Tasting Group: Tawny Port



By Kori ~ April 6th, 2011.

Since we live in Washington State and often drink wines from Washington State, we want to make sure that we continue to hone our knowledge of the entire world of wine and maintain well-rounded palates in order to make us even more objective when we evaluate wines from Washington State. Therefore, we are thoroughly enjoying our Wine Peeps Tasting Group which includes what we think is an excellent peer group of knowledgeable wine lovers to taste, share, and learn more about wine together. Unlike our monthly wine tasting dinners in which the guests rotate, this tasting group includes people who are committed to getting together once a month which we believe benefits all of us. In addition to trying varieties and regions that we do not taste frequently, the other main difference between this group and our wine tasting dinners is that each group member brings a bottle consistent with the month’s theme so no one knows all the wines in the blind tasting.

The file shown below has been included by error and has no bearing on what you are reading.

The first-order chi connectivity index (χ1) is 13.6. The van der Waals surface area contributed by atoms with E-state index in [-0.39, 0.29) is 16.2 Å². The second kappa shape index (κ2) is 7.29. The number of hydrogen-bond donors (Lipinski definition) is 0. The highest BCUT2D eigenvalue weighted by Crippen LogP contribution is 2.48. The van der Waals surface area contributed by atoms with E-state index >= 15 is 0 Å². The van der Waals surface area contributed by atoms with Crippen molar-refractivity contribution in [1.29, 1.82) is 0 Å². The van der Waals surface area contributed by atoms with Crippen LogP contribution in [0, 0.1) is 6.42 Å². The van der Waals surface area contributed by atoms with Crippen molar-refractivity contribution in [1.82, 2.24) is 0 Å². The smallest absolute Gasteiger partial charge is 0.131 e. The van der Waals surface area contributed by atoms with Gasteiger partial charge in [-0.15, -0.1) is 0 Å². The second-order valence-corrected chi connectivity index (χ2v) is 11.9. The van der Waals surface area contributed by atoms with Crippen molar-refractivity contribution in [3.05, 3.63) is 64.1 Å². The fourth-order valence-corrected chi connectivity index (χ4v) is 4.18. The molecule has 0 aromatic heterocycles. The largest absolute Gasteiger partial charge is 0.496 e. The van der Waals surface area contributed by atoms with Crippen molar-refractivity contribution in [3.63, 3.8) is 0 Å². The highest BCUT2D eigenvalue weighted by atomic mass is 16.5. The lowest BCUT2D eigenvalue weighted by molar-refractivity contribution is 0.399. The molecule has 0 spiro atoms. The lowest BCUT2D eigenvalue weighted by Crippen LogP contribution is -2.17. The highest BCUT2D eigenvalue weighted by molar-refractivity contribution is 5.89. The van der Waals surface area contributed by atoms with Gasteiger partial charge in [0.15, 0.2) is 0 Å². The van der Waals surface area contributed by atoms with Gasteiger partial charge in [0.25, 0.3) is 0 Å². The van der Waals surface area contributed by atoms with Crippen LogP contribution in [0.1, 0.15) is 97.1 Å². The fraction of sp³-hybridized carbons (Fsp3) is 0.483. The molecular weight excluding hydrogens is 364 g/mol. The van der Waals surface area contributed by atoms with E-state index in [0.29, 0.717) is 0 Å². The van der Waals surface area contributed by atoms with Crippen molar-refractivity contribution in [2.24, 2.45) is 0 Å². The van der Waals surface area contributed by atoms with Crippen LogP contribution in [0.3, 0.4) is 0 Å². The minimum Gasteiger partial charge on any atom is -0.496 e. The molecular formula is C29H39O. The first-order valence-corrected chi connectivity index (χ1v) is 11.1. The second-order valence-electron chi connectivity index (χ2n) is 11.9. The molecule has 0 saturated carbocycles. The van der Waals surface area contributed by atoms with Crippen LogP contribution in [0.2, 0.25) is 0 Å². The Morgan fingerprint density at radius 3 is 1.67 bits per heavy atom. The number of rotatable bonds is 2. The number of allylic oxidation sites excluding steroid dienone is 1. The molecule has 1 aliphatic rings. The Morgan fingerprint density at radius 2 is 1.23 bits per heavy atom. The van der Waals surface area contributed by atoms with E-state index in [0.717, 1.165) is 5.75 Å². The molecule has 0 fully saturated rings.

Recently, our tasting group met and explored Tawny Port. Port comes from the Douro Valley in northern Portugal. While some producers in other countries use the name “Port” on their port-style wines, it is inappropriate to do so if it is not from Portugal. To distinguish the real Port from the imitators, most Port producers in Portugal now label their wines as “Porto” as you will see in the list of wines we tasted. Also, real Port bears a neck label with the Instituto do Vinho do Porto Garantia, which is a seal of guarantee. Port is a sweet fortified wine produced by adding grape spirit during fermentation, which stops fermentation and retains considerable sugar. Residual sugar in the finished wine typically ranges from 8 to 12 percent. Port is typically a blend of grape varieties, vineyards, and vintages. Tawny Port is aged in wood. Those that spend an extended amount of time aging in barrel or cask can be labeled in multiples of 10 years. We tasted ten bottles of Tawny Port, and the consensus favorite was the Taylor Fladgate 10 Year Tawny Porto.

Since Port has a higher alcohol level than still wine, it is often consumed as an after-dinner drink or with dessert rather than with a meal. Even though I was spitting during our tasting, I could definitely feel the higher alcohol content after trying all ten wines. When it comes to Port or any fortified wine, a little can go a long way. Thankfully, that higher alcohol level also means that it lasts longer even after the bottle has been opened. While a still wine will only stay fresh for a couple of days, Port can easily last a week and often much longer after opening.